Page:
Blumenthal, Murphy call for stronger gun locks

Danbury News Times

NEWTOWN - Connecticut’s top lawmakers have called for stronger standards for gun locks and firearm safes to keep weapons out children’s hands.

U.S. Sens. Richard Blumenthal and Chris Murphy, both Democrats, introduced a bill calling on the federal Consumer Product Safety Commission to announce standards for gun locks and safes after a survey showed 54 percent of gun owners reported storing firearms unsafely.

Blumenthal noted the 2018 death of 15-year-old Ethan Song of Guilford, who was killed accidentally while playing with a .357 magnum he found in a cardboard box at a neighbor’s house.

“Our bill … will help responsible gun owners keep weapons out of the hands of children or people who pose a danger to themselves or others,” Blumenthal in a prepared statement.

“This bill complements additional legislation we have introduced to create federal requirements for safe gun storage,” said Blumenthal. “I will fight for these vital gun violence prevention measures in honor and memory of Ethan Song, whose family has been a model of courage and public service in their advocacy.”

The Newtown-based trade association for the firearms industry said the Consumer Product Safety Commission already oversees firearm lock standards.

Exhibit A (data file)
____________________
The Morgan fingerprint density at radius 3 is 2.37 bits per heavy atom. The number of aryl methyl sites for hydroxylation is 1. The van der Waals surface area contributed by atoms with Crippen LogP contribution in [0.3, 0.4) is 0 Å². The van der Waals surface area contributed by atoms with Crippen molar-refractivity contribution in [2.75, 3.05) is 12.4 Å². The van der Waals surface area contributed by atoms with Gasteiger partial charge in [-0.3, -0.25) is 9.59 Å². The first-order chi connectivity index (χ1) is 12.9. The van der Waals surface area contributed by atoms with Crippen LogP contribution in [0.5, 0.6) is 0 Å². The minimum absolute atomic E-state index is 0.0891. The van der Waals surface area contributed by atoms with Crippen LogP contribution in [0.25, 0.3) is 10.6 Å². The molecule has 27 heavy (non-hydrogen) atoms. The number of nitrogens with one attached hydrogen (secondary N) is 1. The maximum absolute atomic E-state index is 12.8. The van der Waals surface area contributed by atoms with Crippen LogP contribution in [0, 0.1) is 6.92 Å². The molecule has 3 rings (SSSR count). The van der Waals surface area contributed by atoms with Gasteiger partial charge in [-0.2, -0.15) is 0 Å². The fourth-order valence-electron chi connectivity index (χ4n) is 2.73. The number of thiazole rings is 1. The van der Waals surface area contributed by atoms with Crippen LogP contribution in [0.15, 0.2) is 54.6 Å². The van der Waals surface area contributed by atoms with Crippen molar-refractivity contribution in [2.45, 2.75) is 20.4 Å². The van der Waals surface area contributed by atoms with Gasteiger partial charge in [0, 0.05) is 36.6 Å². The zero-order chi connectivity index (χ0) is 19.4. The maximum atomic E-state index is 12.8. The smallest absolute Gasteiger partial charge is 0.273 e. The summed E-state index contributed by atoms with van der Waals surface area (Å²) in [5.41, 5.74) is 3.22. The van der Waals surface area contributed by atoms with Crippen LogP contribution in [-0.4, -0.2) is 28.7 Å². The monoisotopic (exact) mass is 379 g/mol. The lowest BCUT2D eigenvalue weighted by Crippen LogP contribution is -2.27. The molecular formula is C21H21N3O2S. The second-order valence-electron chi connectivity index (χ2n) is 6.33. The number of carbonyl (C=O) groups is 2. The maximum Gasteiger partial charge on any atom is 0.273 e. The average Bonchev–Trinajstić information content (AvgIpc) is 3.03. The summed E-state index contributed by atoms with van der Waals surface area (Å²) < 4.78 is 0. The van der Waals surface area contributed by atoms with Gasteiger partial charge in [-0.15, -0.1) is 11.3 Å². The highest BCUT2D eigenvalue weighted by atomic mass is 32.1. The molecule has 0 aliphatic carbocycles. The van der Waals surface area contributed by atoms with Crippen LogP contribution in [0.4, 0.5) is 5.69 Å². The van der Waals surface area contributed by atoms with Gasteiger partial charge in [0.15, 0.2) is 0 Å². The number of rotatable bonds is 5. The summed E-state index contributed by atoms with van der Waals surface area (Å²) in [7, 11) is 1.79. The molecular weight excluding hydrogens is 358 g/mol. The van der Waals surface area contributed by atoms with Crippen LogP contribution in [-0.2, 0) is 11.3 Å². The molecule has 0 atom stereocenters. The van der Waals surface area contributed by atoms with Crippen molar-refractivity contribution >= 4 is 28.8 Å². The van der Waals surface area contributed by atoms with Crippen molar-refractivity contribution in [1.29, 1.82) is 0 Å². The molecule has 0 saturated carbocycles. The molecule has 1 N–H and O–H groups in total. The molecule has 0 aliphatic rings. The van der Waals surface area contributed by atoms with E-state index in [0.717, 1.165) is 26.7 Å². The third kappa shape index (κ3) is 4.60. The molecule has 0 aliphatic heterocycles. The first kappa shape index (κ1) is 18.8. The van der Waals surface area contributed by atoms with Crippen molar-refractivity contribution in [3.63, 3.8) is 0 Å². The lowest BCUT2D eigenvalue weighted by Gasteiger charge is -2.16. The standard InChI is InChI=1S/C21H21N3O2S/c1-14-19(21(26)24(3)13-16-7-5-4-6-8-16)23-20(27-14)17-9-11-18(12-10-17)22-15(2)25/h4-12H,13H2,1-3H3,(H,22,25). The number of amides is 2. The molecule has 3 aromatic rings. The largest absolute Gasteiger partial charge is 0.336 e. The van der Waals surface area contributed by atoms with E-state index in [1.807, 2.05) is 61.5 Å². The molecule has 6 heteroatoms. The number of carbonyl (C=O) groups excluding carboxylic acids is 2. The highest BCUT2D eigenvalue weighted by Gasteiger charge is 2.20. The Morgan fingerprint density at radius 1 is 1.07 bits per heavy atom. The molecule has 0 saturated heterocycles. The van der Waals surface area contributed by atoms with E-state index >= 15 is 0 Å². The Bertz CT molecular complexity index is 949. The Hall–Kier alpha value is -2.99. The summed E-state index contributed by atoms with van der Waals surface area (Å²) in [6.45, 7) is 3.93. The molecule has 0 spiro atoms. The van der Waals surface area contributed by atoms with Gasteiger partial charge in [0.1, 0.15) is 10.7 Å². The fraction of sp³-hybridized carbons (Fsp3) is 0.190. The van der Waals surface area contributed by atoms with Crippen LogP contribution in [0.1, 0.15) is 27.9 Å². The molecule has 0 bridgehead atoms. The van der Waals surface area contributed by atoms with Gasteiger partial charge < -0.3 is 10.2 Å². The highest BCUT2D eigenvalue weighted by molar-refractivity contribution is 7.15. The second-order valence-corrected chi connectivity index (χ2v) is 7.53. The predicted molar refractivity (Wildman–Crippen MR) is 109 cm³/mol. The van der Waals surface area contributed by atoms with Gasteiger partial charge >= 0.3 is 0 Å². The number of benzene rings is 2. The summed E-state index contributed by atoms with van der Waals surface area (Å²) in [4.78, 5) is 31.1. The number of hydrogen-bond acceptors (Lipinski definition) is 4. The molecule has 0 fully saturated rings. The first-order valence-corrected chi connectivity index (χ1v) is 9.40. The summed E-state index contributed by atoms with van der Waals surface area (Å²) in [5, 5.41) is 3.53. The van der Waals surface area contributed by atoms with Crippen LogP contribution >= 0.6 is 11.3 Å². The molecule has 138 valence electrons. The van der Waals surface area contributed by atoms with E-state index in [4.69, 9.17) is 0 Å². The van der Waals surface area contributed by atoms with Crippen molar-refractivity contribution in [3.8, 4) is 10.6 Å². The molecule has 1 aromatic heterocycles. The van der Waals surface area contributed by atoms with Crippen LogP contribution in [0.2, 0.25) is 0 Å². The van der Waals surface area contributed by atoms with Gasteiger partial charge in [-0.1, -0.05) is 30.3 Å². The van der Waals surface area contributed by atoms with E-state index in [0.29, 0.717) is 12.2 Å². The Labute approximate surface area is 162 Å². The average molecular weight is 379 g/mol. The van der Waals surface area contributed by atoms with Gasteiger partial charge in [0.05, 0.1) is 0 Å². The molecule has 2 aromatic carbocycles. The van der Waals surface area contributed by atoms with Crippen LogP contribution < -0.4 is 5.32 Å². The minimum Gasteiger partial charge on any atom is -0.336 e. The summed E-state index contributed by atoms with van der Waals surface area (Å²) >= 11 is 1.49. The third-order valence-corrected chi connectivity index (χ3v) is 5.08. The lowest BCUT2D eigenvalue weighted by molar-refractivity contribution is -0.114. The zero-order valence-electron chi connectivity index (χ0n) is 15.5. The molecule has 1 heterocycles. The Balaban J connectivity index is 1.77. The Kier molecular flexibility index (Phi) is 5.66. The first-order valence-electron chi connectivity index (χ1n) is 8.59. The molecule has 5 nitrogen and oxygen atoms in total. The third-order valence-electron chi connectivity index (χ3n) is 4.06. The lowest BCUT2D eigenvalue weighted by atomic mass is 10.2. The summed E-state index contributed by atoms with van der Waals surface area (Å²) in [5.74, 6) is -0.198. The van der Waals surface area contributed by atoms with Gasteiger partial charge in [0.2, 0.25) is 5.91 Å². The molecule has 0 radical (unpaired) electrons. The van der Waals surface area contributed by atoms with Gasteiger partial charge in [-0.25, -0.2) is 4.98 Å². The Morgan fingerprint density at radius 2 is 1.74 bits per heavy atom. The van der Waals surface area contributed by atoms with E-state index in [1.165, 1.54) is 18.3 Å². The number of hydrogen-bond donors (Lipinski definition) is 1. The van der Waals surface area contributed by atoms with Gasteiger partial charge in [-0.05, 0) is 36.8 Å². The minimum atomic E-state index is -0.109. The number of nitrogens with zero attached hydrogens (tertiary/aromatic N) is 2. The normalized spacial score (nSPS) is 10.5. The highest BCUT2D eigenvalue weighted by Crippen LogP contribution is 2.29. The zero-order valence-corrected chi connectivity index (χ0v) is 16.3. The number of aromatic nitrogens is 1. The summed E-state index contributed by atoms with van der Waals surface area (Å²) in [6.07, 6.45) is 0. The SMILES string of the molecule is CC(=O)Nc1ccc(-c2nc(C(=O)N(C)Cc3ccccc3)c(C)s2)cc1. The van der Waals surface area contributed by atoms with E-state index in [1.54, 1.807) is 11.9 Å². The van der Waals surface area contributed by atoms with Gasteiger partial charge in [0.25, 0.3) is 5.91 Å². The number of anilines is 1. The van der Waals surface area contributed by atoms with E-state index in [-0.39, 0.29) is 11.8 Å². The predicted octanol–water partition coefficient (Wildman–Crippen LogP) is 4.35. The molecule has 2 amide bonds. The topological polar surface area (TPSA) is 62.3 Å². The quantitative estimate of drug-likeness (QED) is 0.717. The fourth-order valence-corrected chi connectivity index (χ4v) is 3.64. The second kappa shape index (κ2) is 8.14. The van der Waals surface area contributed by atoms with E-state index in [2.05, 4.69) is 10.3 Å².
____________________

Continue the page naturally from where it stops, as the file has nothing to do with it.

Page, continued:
“Federal mandates to make these locks stronger would inevitably make them more expensive and would discourage people from buying a simple device to prevent firearms from being handled by those who should never possess them, including unsupervised children,” said NSSF spokesman Mark Oliva. “The senators could demonstrate their commitment to safe and responsible firearms storage by supporting the firearms industry’s proven and effective Project Childsafe campaign.”

Oliva was referring to an NSSF program that has given out 38 million firearms safety kits with gun locks nationwide.

Blumenthal and Murphy’s bill follows legislation passed this summer in Connecticut that mandates “the safe storage of all firearms, whether loaded or unloaded, in a home with a minor under eighteen years of age.” The law makes a gun owner liable for criminal negligence if an injury or death results from unsafe storage.

Introduction of the federal bill, which has companion legislation in the House of Representatives, follows Saturday’s 7th anniversary of the Sandy Hook massacre, when a 20-year-old gunman took his mother’s AR-15-style rifle from an unlocked closet, and killed 20 first-graders and six educators at Sandy Hook School.